In section 2.3, we present a comprehensive set of quantitative metrics enabling characterization of network structure and function, that is: morphometrical metrics for the tissue (e.g., mean extravascular distances) and the capillary network (e.g., mean vessel length, length density); topological metrics (e.g., number of edges per capillary loop); flow metrics (e.g., velocity, permeability); mass transfer metrics (e.g., intravascular transit times, mass exchange coefficient) and robustness to occlusions (post vs. pre-occlusion flow ratio).
In the Results, these metrics are used in combination to demonstrate that, with appropriate scaling, mice and human capillary networks have similar properties. Moreover, we show that these properties can be matched by synthetic networks, and even to some extent simple lattice networks, demonstrating that only a few organizational requirements are sufficient to fully reproduce the fundamental properties of cerebral capillary networks.
2. Materials and Methods
As described above, we first introduce the anatomical datasets used (section 2.1), then present the methods for generation of synthetic and lattice networks (section 2.2), before defining the metrics used to quantify and compare network properties (section 2.3). For clarity, in the latter sections, we focus on the general strategy and highlight the main ingredients. Further details not essential for understanding the present approach are given in section S1 of the Supplementary Material and in Appendix A, respectively. Unless otherwise indicated, the procedures described were implemented in a custom-built C++ code (Peyrounette et al., 2018).
2.1. Anatomical Datasets
Firstly, capillary ROIs were manually extracted from mouse and human anatomical datasets as follows.
2.1.1. Mouse Data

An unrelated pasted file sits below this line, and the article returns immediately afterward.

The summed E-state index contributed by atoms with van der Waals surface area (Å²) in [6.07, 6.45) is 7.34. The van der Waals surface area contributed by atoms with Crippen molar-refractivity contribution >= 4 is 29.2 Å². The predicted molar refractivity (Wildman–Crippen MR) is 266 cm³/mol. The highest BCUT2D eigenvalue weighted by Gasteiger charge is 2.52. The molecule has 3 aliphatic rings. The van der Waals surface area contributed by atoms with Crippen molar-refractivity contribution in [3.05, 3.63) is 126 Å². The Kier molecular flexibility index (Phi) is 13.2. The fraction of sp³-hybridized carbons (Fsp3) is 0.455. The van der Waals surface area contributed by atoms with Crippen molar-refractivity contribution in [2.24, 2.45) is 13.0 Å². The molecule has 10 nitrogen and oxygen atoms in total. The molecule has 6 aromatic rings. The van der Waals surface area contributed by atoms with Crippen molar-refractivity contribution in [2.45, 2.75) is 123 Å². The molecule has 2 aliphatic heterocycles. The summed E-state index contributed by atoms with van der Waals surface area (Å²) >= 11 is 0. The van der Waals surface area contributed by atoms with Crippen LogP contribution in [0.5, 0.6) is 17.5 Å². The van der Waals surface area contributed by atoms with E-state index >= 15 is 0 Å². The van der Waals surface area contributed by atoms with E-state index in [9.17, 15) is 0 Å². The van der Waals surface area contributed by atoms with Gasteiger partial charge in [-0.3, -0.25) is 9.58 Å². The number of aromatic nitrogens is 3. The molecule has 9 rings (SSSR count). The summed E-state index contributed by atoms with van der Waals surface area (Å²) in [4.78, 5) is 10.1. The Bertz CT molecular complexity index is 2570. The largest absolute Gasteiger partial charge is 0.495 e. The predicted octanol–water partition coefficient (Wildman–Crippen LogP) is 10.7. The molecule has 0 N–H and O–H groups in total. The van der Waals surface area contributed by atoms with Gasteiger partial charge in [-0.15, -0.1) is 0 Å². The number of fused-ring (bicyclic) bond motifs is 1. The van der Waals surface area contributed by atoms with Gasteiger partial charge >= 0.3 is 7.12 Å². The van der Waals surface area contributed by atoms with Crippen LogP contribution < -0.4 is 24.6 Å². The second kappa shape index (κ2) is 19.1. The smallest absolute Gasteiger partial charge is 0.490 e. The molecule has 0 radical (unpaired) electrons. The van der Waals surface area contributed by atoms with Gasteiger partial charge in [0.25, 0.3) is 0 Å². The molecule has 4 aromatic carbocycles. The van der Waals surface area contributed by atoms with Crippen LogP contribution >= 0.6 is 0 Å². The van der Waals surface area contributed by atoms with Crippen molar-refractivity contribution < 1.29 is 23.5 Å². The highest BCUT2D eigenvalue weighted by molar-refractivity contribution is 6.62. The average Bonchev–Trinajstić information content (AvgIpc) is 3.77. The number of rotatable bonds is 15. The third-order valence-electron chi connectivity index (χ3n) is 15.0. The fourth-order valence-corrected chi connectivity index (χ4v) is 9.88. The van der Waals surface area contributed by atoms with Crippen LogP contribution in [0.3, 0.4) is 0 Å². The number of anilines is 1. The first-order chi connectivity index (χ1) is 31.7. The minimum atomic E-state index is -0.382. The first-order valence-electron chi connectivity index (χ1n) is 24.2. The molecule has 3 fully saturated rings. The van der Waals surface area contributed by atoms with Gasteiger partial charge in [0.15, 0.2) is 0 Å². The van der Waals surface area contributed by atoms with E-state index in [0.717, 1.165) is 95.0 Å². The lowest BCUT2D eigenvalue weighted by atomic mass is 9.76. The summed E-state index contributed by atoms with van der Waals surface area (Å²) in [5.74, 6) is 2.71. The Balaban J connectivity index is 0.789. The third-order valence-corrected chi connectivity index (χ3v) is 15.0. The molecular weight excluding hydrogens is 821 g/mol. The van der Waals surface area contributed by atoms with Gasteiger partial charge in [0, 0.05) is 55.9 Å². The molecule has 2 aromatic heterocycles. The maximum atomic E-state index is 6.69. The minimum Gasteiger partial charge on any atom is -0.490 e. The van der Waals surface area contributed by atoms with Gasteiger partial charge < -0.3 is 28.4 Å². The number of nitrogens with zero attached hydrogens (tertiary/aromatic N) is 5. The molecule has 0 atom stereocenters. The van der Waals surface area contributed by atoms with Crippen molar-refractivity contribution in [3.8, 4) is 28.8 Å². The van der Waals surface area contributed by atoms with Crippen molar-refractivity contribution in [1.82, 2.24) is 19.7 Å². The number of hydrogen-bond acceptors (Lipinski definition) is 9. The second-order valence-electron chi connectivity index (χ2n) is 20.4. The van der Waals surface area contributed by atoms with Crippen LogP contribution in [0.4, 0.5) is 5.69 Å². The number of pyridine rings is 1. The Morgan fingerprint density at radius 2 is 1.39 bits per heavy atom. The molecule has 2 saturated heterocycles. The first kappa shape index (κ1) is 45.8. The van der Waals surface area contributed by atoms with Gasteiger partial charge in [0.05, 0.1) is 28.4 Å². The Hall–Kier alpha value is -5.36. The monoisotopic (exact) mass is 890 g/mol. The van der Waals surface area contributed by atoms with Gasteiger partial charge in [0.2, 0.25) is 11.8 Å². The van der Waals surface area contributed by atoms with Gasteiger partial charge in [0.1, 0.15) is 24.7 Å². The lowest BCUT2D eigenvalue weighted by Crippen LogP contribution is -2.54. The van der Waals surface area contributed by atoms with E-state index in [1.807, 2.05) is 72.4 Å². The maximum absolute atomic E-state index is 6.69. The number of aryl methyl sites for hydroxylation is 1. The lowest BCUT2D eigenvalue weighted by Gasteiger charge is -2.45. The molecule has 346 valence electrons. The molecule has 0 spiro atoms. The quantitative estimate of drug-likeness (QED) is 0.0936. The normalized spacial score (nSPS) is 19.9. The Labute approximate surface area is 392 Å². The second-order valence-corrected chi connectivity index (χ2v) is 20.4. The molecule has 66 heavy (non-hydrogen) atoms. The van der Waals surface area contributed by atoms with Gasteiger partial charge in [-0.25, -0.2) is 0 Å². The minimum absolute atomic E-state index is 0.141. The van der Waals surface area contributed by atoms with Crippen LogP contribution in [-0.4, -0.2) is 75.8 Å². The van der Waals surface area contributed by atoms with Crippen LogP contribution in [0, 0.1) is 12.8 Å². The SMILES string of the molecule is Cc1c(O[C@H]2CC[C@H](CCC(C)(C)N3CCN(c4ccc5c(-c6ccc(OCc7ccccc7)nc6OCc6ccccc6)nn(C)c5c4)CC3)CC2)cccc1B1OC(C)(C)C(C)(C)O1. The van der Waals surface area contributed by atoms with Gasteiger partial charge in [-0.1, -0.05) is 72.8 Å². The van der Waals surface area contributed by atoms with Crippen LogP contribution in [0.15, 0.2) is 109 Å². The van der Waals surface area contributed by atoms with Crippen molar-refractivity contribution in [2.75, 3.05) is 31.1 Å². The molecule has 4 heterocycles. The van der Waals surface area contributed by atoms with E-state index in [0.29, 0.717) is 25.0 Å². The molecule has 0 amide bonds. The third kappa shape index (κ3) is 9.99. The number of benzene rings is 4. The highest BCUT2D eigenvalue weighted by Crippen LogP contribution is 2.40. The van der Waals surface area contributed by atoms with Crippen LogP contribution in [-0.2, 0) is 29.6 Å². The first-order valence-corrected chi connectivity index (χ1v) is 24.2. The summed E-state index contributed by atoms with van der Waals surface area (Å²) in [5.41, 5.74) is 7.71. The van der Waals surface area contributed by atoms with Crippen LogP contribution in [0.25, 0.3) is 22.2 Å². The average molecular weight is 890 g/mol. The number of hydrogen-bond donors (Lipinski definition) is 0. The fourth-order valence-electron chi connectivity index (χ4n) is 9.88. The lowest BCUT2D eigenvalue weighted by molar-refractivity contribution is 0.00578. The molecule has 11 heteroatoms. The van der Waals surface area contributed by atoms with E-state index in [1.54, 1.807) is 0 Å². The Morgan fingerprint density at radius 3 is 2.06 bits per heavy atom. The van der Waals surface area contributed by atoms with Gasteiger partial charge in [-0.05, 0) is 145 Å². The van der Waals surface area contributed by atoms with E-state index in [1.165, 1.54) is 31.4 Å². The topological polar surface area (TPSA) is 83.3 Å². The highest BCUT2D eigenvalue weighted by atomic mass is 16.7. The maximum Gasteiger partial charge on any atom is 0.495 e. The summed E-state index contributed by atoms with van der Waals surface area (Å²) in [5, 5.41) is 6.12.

Vascular networks from the mouse somatorsensory cortex were previously obtained using a morphological-preserving vascular cast protocol (Tsai et al., 2009; Blinder et al., 2013). Briefly, the animals were euthanized with an overdose of pentobarbital. They were transcardially perfused at a rate of 0.5 ml/s to match the mouse heart output, with warm (37°C) saline until all blood was cleared (~ 40–50 ml) and then with an excess of 20 ml of vascular casting perfusate, previously prepared by conjugating fluorescein-labeled-albumin (no. A9771; Sigma) with a 2% (w/v) solution of porcine gelatin (no. G1890; Sigma). The gel was allowed to solidify for 15 min while the animal was tilted down and immersed in an ice-cold water bath. Next, the head was severed at the level of the neck and moved overnight for fixation in 4% paraformaldehyde (PFA). The following day, the brain was removed from the skull under a fluorescent binocular (Zeiss Discovery 8). In order to preserve the dura and pial vasculature intact, the dissection was conducted guided by the fluoresce signal from the vascular cast which allowed the careful identification of dura to skull attachment places that were crucial to disconnect prior to removal of the corresponding skull bone. Importantly, the bone was removed in small fractions, starting from the dorsal aspect and working in a circular fashion while progressing rostral until the whole brain was exposed. The brain was then moved back to PFA for 24 h. Images of the pial vasculature were obtained to serve as reference for subsequent optical sectioning of thick slabs, using two-photon laser scanning microscopy (TPLSM), at a resolution of 1 μm3. After data segmentation and vectorization of the vascular networks as described by Tsai et al. (2009), vessel diameters were corrected to match values observed in vivo using an histogram matching approach (Cruz Hernández et al., 2019).